A Plan for Escape!


Getting to Know Beau Sasser’s Escape Plan!

Beau Sasser has a new plan for escape! He’s assembled a line up of some of his favorite musicians and friends and has a busy January and February lined up, including weekend tours, a short jaunt out to sunny California, and recording a new platter of tunes with this new band, dubbed Beau Sasser’s Escape Plan. The Live Beat spoke with Beau just before NYE and got to know this Northampton based organ wiz and learn all about the new band.

He’s originally a west coast kid, having grown up in Los Angeles and then moving to Colorado for his high school years. After graduating, he attended the Frost School of Music at University of Miami in 1996, intending to study Jazz. But a bunch of friends were living in Boston at the time, and after one year, he heard the calling of Beantown and relocated in ’97, and entered Berklee School of Music. While attending the famed New England music school, he had joined his first band, the Boston based jamband staple, Uncle Sammy, with three other Berkley students. Since then, he’s been one of the most sought after keyboard and organ players on the scene. He and drummer Bill Carbone (Z3, Miracle Orchestra, Max Creek) played together in the late great Melvin Sparks band and after Sparks passing, the rest of the band continues to play on as Sparkplug. Sasser also has played with the Boston based funk outfit Akashic Record and with Soulive drummer Alan Evans as The Alan Evans Trio. Currently, Sasser plays along side Carbone in The Z3 — performing funky takes on Frank Zappa’s music, as well as in the Beau Sasser Trio — which has now become the quintet known as Beau Sasser’s Escape Plan. Oh yea, lest I forget, he’s also recently finished a tour as the keyboard player for Boston based singer songwriter, Ryan Montbleau, which is exactly where we pick up the conversation.

The Live Beat — What’s the future of you playing more with Ryan Montbleau?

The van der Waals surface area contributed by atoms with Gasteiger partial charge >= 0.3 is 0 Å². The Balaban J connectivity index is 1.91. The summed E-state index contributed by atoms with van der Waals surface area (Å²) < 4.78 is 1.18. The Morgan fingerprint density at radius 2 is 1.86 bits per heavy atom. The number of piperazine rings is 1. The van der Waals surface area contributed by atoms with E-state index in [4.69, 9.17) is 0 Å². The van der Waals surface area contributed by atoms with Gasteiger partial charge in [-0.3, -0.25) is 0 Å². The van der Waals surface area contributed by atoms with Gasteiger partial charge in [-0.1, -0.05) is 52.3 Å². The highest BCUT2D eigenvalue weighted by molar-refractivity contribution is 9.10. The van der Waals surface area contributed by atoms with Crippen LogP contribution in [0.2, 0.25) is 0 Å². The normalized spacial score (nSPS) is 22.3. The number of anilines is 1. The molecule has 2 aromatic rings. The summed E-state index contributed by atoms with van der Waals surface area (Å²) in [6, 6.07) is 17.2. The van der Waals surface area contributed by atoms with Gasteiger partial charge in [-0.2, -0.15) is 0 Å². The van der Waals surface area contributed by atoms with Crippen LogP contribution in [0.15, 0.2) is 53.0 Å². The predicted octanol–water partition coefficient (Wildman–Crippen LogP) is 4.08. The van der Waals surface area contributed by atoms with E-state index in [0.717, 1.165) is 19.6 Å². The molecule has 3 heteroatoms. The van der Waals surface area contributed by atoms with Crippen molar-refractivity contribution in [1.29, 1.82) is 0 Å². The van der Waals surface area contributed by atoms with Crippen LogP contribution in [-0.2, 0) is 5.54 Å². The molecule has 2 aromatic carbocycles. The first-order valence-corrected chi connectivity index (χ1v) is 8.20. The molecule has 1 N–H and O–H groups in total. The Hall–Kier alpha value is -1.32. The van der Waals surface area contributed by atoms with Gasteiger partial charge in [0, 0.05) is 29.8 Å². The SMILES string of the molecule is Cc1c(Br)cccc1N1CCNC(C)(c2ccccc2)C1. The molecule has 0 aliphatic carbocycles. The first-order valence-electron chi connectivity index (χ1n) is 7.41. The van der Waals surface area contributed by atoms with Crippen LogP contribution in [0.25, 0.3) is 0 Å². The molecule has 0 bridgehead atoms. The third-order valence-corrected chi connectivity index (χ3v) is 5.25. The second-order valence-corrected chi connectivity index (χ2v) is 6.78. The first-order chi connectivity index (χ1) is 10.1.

Beau Sasser — “Well over the last year or so, Ryan has been trying to figure out what he wants to do with his project and his new group, solo or however he’s going to do it. But this band that he put together for his last winter tour that we were just on…it was myself on organ, and Mike Dillon on vibraphones, Marc Friedman on bass and Johnny Kimock on drums, and Ryan played guitar and sang — that was primarily the band for the run. We’ve really done a lot of work in that group since August of last year. It was one of the bands that Ryan was kind of testing the waters with. I know he’s played with a bunch of people over the last year or so. But he seems excited about it, and seems like it might be something that he wants to continue with and hopefully it will be, because it was a great tour, everybody had so much fun, it was super professional, very low key guys and we played our asses off and just played great shows. So I’m optimistic that Ryan will keep that group together, I think it would be a great call on his part and super fun for me.”

The Live Beat — Are you still playing with Akashic Record? What happened with you and The Alan Evans Trio band — did you leave the band or were you asked to leave? Why the split?

Akaskic Record — Photo by ©Tracy McKay Photography

Beau Sasser — “It’s been a little bit for Akashic Record. I think when I started playing with Al (Alan Evans) originally, I got real busy and some of the bands that I had been playing with previously had just fallen to the wayside a little bit just cause it was a time thing. And Akashic, we definitely tried our best to keep everybody together and intact whenever we played. But over time that became harder and harder to do just based on everybody’s schedules. I’m hopeful that we’ll play more and get to record and do more. I know that they’re doing a couple of gigs that I am unable to make cause I’m doing another gig myself. But I think we’re all optimistic that we’ll all be able to do more in that band in 2015.”

“Then addressing Al. Well, playing with Al was totally a dream come true for me, something that I never could have expected that I would have been able to do. He and Soulive were obviously one of my big influences. So being able to perform and work with Al was just an incredible opportunity, one that I’ll never forget for sure.”

Alan Evans Trio — Publicity Photo

“First off, it was something that I wish I could have done longer. Al and I have never been on bad terms or anything like that. I think me leaving the band was a good thing on all fronts, a good thing for Al and for me. There were some creative issues that I think both of us had…with each other. And I think also, there were some monetary issues as the band progressed and as we all saw here in the last couple of months with Al disbanding Play On Brother (Formerly known as The Alan Evans Trio), it was a monetary strain on all of us for sure, starting a band like that and really hitting it hard and some good luck and some bad luck. But unfortunately it wasn’t a monetary thing I could do and sustain my family and myself after a few years of lean times.”

The Live Beat — So then, let’s talk about the new band — first question — how did you come up with the band name and what is the significance of the name? What are you hoping to escape from?